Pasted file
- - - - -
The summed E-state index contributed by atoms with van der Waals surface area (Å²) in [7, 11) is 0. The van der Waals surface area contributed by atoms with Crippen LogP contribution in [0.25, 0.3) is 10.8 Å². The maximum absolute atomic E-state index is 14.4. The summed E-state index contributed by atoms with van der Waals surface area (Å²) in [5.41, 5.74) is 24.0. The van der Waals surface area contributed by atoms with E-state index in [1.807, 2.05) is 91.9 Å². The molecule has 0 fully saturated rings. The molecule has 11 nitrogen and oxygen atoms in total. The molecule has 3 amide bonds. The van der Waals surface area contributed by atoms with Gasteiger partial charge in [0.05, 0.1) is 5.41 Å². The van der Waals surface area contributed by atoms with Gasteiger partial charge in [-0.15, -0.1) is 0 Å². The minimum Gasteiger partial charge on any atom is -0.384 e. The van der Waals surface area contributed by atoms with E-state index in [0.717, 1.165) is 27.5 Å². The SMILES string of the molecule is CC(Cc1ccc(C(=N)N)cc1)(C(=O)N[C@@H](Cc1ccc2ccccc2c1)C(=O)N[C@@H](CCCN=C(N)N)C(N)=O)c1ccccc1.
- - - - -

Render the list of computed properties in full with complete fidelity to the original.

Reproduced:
The summed E-state index contributed by atoms with van der Waals surface area (Å²) in [7, 11) is 0. The van der Waals surface area contributed by atoms with Crippen LogP contribution in [0.25, 0.3) is 10.8 Å². The maximum absolute atomic E-state index is 14.4. The summed E-state index contributed by atoms with van der Waals surface area (Å²) in [5.41, 5.74) is 24.0. The van der Waals surface area contributed by atoms with E-state index in [1.807, 2.05) is 91.9 Å². The molecule has 0 fully saturated rings. The molecule has 11 nitrogen and oxygen atoms in total. The molecule has 3 amide bonds. The van der Waals surface area contributed by atoms with Gasteiger partial charge in [0.05, 0.1) is 5.41 Å². The van der Waals surface area contributed by atoms with Gasteiger partial charge in [-0.15, -0.1) is 0 Å². The minimum Gasteiger partial charge on any atom is -0.384 e. The van der Waals surface area contributed by atoms with E-state index in [0.717, 1.165) is 27.5 Å². The SMILES string of the molecule is CC(Cc1ccc(C(=N)N)cc1)(C(=O)N[C@@H](Cc1ccc2ccccc2c1)C(=O)N[C@@H](CCCN=C(N)N)C(N)=O)c1ccccc1.